Past events collective memory in linguistic perspective: case-study of the British royal family speeches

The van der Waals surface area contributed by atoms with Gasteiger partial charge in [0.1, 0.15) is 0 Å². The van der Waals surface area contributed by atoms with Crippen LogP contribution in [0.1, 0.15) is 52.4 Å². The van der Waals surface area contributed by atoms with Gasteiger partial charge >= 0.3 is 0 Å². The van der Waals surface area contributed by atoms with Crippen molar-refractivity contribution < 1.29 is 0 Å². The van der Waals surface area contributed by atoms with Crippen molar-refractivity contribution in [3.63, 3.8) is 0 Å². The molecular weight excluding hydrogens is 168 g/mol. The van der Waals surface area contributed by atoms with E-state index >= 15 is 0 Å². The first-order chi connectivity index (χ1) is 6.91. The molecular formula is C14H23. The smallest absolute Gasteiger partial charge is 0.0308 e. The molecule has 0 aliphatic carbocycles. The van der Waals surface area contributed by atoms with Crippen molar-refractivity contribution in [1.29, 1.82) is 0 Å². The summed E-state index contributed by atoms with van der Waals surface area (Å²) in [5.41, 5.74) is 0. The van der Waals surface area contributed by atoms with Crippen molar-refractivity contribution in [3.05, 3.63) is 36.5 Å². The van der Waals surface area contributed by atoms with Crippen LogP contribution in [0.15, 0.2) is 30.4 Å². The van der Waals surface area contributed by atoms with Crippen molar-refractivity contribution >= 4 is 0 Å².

The study examines the construal of collective memory in Great Britain concerning the victory in the Second World War and its linguistic representation. Collective memory is driven by political interests and framed by ideological narrative which undergoes changes throughout time. The royal family as a symbol of the country voices the core values and principles of the whole nation and transmits ideology. Taking critical discourse analysis as the methodological framework for the study, we analyze the commemorative speeches related to the celebration of victory in WWII delivered by the members of the royal family (King George VI and Queen Elizabeth II) in 1945 and 2020 in order to investigate the transformation of the British collective memory about World War II and identify the linguistic means used for its production and transmission. The analysis is based on Fairclough’s three-dimensional framework of critical discourse analysis, as well as on the principles of systemic functional linguistics developed by Halliday. We also applied the three-step model of social actor analysis provided by Darics and Koller. The study suggests that British collective memory has transformed but its core principles and ideas are still the same and used for pursuing the aims connected with political, ideological issues of the present. The language means used in the construal of the collective memory in Great Britain reveal how the past and current narratives were produced to serve the specific purposes to meet the challenges in different periods of time.